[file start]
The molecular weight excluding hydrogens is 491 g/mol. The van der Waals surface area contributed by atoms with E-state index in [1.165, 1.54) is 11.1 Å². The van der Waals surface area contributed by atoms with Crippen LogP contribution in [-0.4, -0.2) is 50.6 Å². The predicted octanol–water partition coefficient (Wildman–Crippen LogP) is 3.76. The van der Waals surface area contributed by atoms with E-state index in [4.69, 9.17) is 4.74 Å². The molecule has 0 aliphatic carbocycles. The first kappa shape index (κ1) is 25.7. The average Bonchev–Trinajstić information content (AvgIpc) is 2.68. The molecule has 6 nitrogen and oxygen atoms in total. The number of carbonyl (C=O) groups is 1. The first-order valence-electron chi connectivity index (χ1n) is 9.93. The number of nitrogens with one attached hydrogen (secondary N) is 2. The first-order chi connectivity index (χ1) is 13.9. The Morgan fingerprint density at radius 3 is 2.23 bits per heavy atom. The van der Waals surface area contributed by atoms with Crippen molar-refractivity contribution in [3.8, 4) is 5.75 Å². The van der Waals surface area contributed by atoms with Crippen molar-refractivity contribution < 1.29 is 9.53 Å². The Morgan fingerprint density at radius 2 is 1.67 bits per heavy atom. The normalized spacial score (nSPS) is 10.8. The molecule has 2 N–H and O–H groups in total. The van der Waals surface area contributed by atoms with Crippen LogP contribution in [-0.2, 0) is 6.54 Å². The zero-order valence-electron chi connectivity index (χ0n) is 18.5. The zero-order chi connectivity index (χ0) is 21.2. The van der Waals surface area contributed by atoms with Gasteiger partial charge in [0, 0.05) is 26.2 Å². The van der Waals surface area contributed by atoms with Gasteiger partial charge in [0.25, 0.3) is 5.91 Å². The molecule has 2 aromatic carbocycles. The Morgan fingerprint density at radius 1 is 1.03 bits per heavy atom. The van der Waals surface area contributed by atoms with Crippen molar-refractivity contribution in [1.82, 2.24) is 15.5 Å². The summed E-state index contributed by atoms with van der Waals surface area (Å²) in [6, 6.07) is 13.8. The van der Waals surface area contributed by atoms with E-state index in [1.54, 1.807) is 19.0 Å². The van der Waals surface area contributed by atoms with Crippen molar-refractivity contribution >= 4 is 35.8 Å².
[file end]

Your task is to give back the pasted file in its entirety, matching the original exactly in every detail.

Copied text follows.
The molecular weight excluding hydrogens is 491 g/mol. The van der Waals surface area contributed by atoms with E-state index in [1.165, 1.54) is 11.1 Å². The van der Waals surface area contributed by atoms with Crippen LogP contribution in [-0.4, -0.2) is 50.6 Å². The predicted octanol–water partition coefficient (Wildman–Crippen LogP) is 3.76. The van der Waals surface area contributed by atoms with E-state index in [4.69, 9.17) is 4.74 Å². The molecule has 0 aliphatic carbocycles. The first kappa shape index (κ1) is 25.7. The average Bonchev–Trinajstić information content (AvgIpc) is 2.68. The molecule has 6 nitrogen and oxygen atoms in total. The number of carbonyl (C=O) groups is 1. The first-order valence-electron chi connectivity index (χ1n) is 9.93. The number of nitrogens with one attached hydrogen (secondary N) is 2. The first-order chi connectivity index (χ1) is 13.9. The Morgan fingerprint density at radius 3 is 2.23 bits per heavy atom. The van der Waals surface area contributed by atoms with Crippen molar-refractivity contribution in [3.8, 4) is 5.75 Å². The van der Waals surface area contributed by atoms with Crippen molar-refractivity contribution < 1.29 is 9.53 Å². The Morgan fingerprint density at radius 2 is 1.67 bits per heavy atom. The normalized spacial score (nSPS) is 10.8. The molecule has 2 N–H and O–H groups in total. The van der Waals surface area contributed by atoms with Crippen LogP contribution in [-0.2, 0) is 6.54 Å². The zero-order valence-electron chi connectivity index (χ0n) is 18.5. The zero-order chi connectivity index (χ0) is 21.2. The van der Waals surface area contributed by atoms with Gasteiger partial charge in [0, 0.05) is 26.2 Å². The van der Waals surface area contributed by atoms with Gasteiger partial charge in [0.25, 0.3) is 5.91 Å². The molecule has 2 aromatic carbocycles. The Morgan fingerprint density at radius 1 is 1.03 bits per heavy atom. The van der Waals surface area contributed by atoms with Crippen molar-refractivity contribution in [1.82, 2.24) is 15.5 Å². The summed E-state index contributed by atoms with van der Waals surface area (Å²) in [6, 6.07) is 13.8. The van der Waals surface area contributed by atoms with E-state index in [1.54, 1.807) is 19.0 Å². The van der Waals surface area contributed by atoms with Crippen molar-refractivity contribution >= 4 is 35.8 Å².